Friends or not?
To be sure, the topic of friendship has been discussed with some detail in recent years due to the popularity of social networking.
Recently on one of the more prominent social networking sights, the topic seems to have gained new life and as such, it seems appropriate to once again visit this entire topic.
One important fact of life as any counselor, sociologist or psychologist will tell you is, people have a need for personal interaction and friendships.
The need for friendship starts almost from birth with children interacting with others in nurseries and day care and especially when they start school for the first time or begin a new school year. When one child goes up to the other for the first time and begins exchanging names, comparing clothes and even facial features the attempt at friendship begins.
Somewhere along the way however, people can lose sight of their need for friends and friendship, they become isolated and draw into themselves.
The need for human interaction is as necessary as breathing. We need one another.
Large corporations and Churches have learned long ago that principle well enough to introduce the concept of “small groups”. These are groups small enough that allow and attract people specifically for making better human interaction.
Businesses do this for think tank purposes and most evangelical churches in America now have some form of ‘small group’ concept in their church ministry for better personal interaction.
The Bible refers to friends in abundance. King Solomon tells us in the book of Proverbs that a ‘friend loves at all times’, this is probably the most popular verse on friendship in the Bible. Real friendships are able to look past their disagreements and focus on the positives of life.
And of course, the greatest friend of all is Jesus. The Bible reminds us that Jesus called us His friends.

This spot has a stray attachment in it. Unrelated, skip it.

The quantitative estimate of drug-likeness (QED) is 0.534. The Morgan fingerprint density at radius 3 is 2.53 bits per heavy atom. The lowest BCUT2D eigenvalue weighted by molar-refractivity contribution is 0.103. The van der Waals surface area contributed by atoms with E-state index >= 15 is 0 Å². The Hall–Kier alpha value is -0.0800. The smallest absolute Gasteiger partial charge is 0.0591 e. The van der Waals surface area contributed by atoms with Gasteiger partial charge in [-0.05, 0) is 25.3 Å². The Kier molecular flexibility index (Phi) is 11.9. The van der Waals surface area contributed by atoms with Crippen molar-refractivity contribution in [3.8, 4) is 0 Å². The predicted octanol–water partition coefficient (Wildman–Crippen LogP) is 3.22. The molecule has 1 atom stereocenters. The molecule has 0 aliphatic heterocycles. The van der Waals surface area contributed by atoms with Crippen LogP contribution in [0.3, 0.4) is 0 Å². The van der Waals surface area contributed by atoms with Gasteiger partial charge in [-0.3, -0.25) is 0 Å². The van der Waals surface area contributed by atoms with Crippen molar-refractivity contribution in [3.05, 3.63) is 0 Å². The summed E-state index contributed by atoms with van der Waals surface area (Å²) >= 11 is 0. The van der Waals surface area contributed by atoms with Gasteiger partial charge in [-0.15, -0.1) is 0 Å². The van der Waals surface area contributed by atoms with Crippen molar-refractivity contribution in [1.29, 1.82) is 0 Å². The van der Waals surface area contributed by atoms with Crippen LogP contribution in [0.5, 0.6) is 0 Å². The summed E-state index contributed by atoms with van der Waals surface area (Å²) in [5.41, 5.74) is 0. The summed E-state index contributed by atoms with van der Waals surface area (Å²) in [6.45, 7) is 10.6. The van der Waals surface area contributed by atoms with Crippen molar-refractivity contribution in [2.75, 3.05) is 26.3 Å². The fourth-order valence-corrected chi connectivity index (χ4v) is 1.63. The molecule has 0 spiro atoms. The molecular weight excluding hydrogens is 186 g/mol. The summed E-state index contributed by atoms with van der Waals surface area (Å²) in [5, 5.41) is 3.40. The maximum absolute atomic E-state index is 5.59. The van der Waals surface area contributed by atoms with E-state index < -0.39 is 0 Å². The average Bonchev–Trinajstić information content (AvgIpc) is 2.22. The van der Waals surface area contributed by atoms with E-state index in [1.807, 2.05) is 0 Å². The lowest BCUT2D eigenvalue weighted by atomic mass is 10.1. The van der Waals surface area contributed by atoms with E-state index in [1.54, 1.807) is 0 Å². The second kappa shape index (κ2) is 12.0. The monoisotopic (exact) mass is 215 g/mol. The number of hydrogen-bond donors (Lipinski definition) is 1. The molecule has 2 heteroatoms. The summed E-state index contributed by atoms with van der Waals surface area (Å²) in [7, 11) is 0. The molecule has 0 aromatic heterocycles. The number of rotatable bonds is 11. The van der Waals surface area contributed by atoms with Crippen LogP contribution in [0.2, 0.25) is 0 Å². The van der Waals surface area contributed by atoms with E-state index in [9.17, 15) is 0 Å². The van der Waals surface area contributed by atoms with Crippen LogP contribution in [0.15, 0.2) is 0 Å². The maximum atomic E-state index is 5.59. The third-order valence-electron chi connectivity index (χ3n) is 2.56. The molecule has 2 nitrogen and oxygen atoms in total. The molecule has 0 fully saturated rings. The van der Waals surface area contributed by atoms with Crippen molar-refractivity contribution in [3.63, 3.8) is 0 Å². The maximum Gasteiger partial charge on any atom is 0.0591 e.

One reason social networking has become so popular is because people want friends. Christians have even gotten ‘Christian specific’ with our own social networking alternatives of which their are now several because we all need friends.
The whole concept of “internet friends” or “social networking friends” being real and genuine has become a matter of discussion and controversy within the psychology and counseling community particular.
In question is, “Can someone you might have never seen (other than a profile photo) become a real and genuine friend?” Most mental health professionals trend towards the negative on this and say unless you’ve met the person prior to social networking they probably are no more than an acquaintance at best and possibly a stalker or inquisitive hacker waiting to strike and take advantage.
There is an old saying which pastors and mental health workers have known for years, “FAMILIARITY breeds both conflict and contempt.” With regard to “Social networking friends”, be very careful in how much you share with each other about each other; especially in public forums. Many people have been destroyed on social networks with the best of intentions. So as Jesus says, “Love one another…” but indeed, be cautious because evil is always lurking.
That said, many of us remember making “pen pals” in school. We communicated via traditional postal mail writing back and forth with other “unknown” people from usually another country and we might not even have a picture. We felt like we had genuine friends even though we might never actually meet them.
For many, having a “pen pal” was their first real inter-personal relationship and it was a good thing as is “social networking” of today.
Psychology teaches us that human inter-action or ‘friendship’ is important and recent articles in psychology periodicals emphasize such.
One of the easiest ways to make real flesh and blood friends is to step back from the computer. Go to a gym, get involved with a softball team or bowling league or attend a local church where you can probably do it all . Get involved in one of the many small groups or attend local church services or social events.
Most friendships are good including those that social networking has brought about. Most of us can be thankful of all of the new friends from across the globe we have been able to make because of computers and social networking.
Personally, this writer has met a few people through “social networking” who have and will remain genuine and lifelong friends. These are some of the finest people ever encountered and definitely genuine friends.
But nothing is better than the firm grasp of a hand, a warm hug or even a ‘butterfly’ kiss on the cheek and hearing those wonderful words, ‘I’m so glad you are my friend’. This writer looks with anticipation when this is an experience shared with several new found “social network friends”.